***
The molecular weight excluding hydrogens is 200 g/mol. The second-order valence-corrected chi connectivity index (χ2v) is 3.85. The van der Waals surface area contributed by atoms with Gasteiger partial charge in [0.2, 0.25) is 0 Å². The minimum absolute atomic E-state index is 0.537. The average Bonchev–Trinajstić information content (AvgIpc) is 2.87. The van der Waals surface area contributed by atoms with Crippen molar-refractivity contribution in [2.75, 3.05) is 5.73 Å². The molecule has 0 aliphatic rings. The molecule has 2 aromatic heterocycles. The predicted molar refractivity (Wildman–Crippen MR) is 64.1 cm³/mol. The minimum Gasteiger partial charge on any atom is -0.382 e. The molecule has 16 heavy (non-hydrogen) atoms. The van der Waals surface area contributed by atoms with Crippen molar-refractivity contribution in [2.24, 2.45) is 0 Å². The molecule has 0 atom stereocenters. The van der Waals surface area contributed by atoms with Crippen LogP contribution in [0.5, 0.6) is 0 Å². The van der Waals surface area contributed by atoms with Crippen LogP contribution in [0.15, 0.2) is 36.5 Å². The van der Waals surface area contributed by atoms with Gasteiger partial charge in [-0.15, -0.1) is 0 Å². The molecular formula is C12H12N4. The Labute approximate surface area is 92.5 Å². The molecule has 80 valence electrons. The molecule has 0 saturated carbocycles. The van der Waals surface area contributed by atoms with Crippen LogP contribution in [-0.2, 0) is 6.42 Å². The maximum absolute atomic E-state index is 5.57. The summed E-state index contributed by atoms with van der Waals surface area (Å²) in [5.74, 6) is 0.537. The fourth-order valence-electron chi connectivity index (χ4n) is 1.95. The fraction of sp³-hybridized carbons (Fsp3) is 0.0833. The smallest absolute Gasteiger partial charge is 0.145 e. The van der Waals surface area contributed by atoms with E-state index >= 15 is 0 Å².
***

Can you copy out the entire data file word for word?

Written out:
The molecular weight excluding hydrogens is 200 g/mol. The second-order valence-corrected chi connectivity index (χ2v) is 3.85. The van der Waals surface area contributed by atoms with Gasteiger partial charge in [0.2, 0.25) is 0 Å². The minimum absolute atomic E-state index is 0.537. The average Bonchev–Trinajstić information content (AvgIpc) is 2.87. The van der Waals surface area contributed by atoms with Crippen molar-refractivity contribution in [2.75, 3.05) is 5.73 Å². The molecule has 0 aliphatic rings. The molecule has 2 aromatic heterocycles. The predicted molar refractivity (Wildman–Crippen MR) is 64.1 cm³/mol. The minimum Gasteiger partial charge on any atom is -0.382 e. The molecule has 16 heavy (non-hydrogen) atoms. The van der Waals surface area contributed by atoms with Crippen molar-refractivity contribution in [2.24, 2.45) is 0 Å². The molecule has 0 atom stereocenters. The van der Waals surface area contributed by atoms with Crippen LogP contribution in [0.5, 0.6) is 0 Å². The van der Waals surface area contributed by atoms with Crippen LogP contribution in [0.15, 0.2) is 36.5 Å². The van der Waals surface area contributed by atoms with Gasteiger partial charge in [-0.15, -0.1) is 0 Å². The molecular formula is C12H12N4. The Labute approximate surface area is 92.5 Å². The molecule has 80 valence electrons. The molecule has 0 saturated carbocycles. The van der Waals surface area contributed by atoms with Crippen LogP contribution in [-0.2, 0) is 6.42 Å². The maximum absolute atomic E-state index is 5.57. The summed E-state index contributed by atoms with van der Waals surface area (Å²) in [5.74, 6) is 0.537. The fourth-order valence-electron chi connectivity index (χ4n) is 1.95. The fraction of sp³-hybridized carbons (Fsp3) is 0.0833. The smallest absolute Gasteiger partial charge is 0.145 e. The van der Waals surface area contributed by atoms with E-state index >= 15 is 0 Å².